LCO: According to the Maxakali, is there any salvation for Westerners? After 500 years of forced Westernization, is there an indigenous past to be restored or is everything now an invention of the difference?
Our concern throughout Brazil, the whole of Brazil, is that non-indigenous people only think about money, lots of money. They only think about getting rich, and buying cattle to put on the land, cutting down the forest, drying out the water, making hydroelectric power plants, polluting everything. Asphalt, buildings, it’s really destroying the environment and the land. It’s really ruining the land, polluting the rivers; the sewage too, it kills a lot of fish, and destroys the game. And today the air temperature is hot and the earth is sick; the earth is hot, and burns under the sun. The forest has no scent either, the flowers have no scent and there’s no fruit for the animals to feed on, there are no seeds for the animals to help us reforest, to plant … Then it ends up bringing this disease(13) that mixes with the hot air. When the heavy rains come, they’re going to hit hard, because there’s no forest to protect our homes, to protect the people. Then the wind comes with the rain and its going to destroy, it destroys everything, the city collapses, the earth on the hill falls away and erodes, and that will be the end of the ãyưhuk. And also today there is no animal food, from animals, monkeys, any animals, bats … Today the monkey stays in the city, eating garbage, drinking sewage and dirty water, and the bat is also drinking dirty water and getting sick, and it’s transmitting this to the ãyưhuk. And we eat sick fish too. The ãyưhuk are eating sick fish, and passing the on to the ãyưhuk, and passing it on to others, passing it on to other people. That’s how it is, because it is weakening our nature, because the ãyưhuk(14) is destroying it, right. If you return all the land to us, we will restore it. We’re going to restore our land, we have to preserve it, to restore the forests; the fruit will return, the animals won’t get sick anymore because there won’t be sewage, you understand?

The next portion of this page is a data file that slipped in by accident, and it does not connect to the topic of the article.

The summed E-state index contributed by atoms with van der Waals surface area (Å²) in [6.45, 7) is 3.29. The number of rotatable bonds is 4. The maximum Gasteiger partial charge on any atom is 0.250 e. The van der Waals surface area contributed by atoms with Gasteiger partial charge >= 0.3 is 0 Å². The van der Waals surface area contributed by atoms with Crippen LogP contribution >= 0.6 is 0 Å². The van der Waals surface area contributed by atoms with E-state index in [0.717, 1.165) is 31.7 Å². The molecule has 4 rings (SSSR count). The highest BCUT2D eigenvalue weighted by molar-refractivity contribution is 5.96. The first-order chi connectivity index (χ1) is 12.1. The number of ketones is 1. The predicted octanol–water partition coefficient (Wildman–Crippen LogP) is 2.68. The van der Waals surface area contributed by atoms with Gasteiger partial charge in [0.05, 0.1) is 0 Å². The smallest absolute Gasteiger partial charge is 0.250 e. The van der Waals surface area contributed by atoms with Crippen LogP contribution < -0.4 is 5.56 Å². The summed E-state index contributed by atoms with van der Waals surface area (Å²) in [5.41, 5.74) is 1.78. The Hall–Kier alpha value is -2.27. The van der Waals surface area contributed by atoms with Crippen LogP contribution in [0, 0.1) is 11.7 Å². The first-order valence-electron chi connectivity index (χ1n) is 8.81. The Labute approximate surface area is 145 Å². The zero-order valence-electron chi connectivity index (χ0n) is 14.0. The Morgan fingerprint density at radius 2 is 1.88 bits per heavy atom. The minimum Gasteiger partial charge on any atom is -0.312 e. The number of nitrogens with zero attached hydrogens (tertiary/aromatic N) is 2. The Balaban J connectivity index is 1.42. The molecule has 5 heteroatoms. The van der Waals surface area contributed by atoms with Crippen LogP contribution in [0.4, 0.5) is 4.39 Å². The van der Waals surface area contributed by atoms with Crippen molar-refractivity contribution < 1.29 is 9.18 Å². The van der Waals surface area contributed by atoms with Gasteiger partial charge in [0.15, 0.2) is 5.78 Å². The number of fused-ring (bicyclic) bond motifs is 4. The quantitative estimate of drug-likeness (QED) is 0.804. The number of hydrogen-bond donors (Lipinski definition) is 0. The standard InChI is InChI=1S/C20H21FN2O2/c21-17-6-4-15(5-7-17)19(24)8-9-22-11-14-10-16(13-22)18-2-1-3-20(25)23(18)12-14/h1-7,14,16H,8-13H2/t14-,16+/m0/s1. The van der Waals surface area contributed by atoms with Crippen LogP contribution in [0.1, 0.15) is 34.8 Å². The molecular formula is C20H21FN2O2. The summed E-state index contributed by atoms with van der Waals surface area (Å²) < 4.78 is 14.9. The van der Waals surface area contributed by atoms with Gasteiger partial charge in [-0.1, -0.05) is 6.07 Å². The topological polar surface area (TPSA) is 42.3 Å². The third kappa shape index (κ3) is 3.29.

Because we, the Maxakali and indigenous peoples, it was we who came out first and discovered the land here in Brazil. So, when we arrived, when our elders arrived here, the land, everything was preserved, none of the forest was destroyed, there was nothing spoiling the river, no city made of bricks, it was all natural. Because we came out and discovered the land first, here in Brazil. And today, our young people grow up and look at the land and the city today, and they think this was what it was like in the past, but it wasn’t. Students need to better understand the indigenous peoples, how the Maxakali first arose here in Brazil. But today there are people who study this, lots of teachers who have to explain it better in college; they need to show who the indigenous peoples are. It was the indigenous people who discovered Brazil, it is the indigenous people who discovered it. But there are many people who hide this. The teachers, the anthropologists, the researchers know it. Many teachers understand it but don’t want to teach it in college. There are good – bay – researchers who will explain it, but there are researchers who conceal and don’t want to tell the truth, which is that the indigenous people discovered Brazil.
Question from Roberto Romero: To conclude, recently you and your companion Sueli Maxakali led this process of moving over 100 Maxakali families to another area of land, where you have this project to create a forest school, to preserve the environment, the Atlantic Rainforest, in addition to a space to train new artists, new shamans. Could you tell me a little bit about this project of yours?